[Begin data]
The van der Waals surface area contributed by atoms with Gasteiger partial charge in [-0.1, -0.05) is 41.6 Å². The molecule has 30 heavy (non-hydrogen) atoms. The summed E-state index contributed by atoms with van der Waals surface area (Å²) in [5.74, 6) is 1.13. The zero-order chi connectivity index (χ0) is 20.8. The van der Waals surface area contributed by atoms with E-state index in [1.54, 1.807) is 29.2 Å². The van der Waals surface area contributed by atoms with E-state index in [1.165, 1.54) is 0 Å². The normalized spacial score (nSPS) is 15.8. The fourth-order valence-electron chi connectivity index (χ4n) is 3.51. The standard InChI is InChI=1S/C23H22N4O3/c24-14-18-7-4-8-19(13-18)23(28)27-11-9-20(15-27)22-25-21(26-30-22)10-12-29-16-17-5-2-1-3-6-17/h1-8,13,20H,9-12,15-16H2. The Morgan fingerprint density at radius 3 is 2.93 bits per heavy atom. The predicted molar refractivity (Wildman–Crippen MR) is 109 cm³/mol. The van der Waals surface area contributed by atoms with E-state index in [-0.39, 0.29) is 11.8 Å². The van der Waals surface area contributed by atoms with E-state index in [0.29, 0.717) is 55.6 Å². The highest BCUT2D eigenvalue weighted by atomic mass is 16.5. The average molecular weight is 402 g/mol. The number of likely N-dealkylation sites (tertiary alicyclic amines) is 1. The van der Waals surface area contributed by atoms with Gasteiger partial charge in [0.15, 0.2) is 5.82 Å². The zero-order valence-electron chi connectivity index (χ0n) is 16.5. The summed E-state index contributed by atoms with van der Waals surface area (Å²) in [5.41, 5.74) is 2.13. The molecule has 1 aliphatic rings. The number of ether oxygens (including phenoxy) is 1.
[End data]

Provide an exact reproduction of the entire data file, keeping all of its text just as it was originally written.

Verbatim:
The van der Waals surface area contributed by atoms with Gasteiger partial charge in [-0.1, -0.05) is 41.6 Å². The molecule has 30 heavy (non-hydrogen) atoms. The summed E-state index contributed by atoms with van der Waals surface area (Å²) in [5.74, 6) is 1.13. The zero-order chi connectivity index (χ0) is 20.8. The van der Waals surface area contributed by atoms with E-state index in [1.54, 1.807) is 29.2 Å². The van der Waals surface area contributed by atoms with E-state index in [1.165, 1.54) is 0 Å². The normalized spacial score (nSPS) is 15.8. The fourth-order valence-electron chi connectivity index (χ4n) is 3.51. The standard InChI is InChI=1S/C23H22N4O3/c24-14-18-7-4-8-19(13-18)23(28)27-11-9-20(15-27)22-25-21(26-30-22)10-12-29-16-17-5-2-1-3-6-17/h1-8,13,20H,9-12,15-16H2. The Morgan fingerprint density at radius 3 is 2.93 bits per heavy atom. The predicted molar refractivity (Wildman–Crippen MR) is 109 cm³/mol. The van der Waals surface area contributed by atoms with E-state index in [-0.39, 0.29) is 11.8 Å². The van der Waals surface area contributed by atoms with E-state index in [0.29, 0.717) is 55.6 Å². The highest BCUT2D eigenvalue weighted by atomic mass is 16.5. The average molecular weight is 402 g/mol. The number of likely N-dealkylation sites (tertiary alicyclic amines) is 1. The van der Waals surface area contributed by atoms with Gasteiger partial charge in [0.15, 0.2) is 5.82 Å². The zero-order valence-electron chi connectivity index (χ0n) is 16.5. The summed E-state index contributed by atoms with van der Waals surface area (Å²) in [5.41, 5.74) is 2.13. The molecule has 1 aliphatic rings. The number of ether oxygens (including phenoxy) is 1.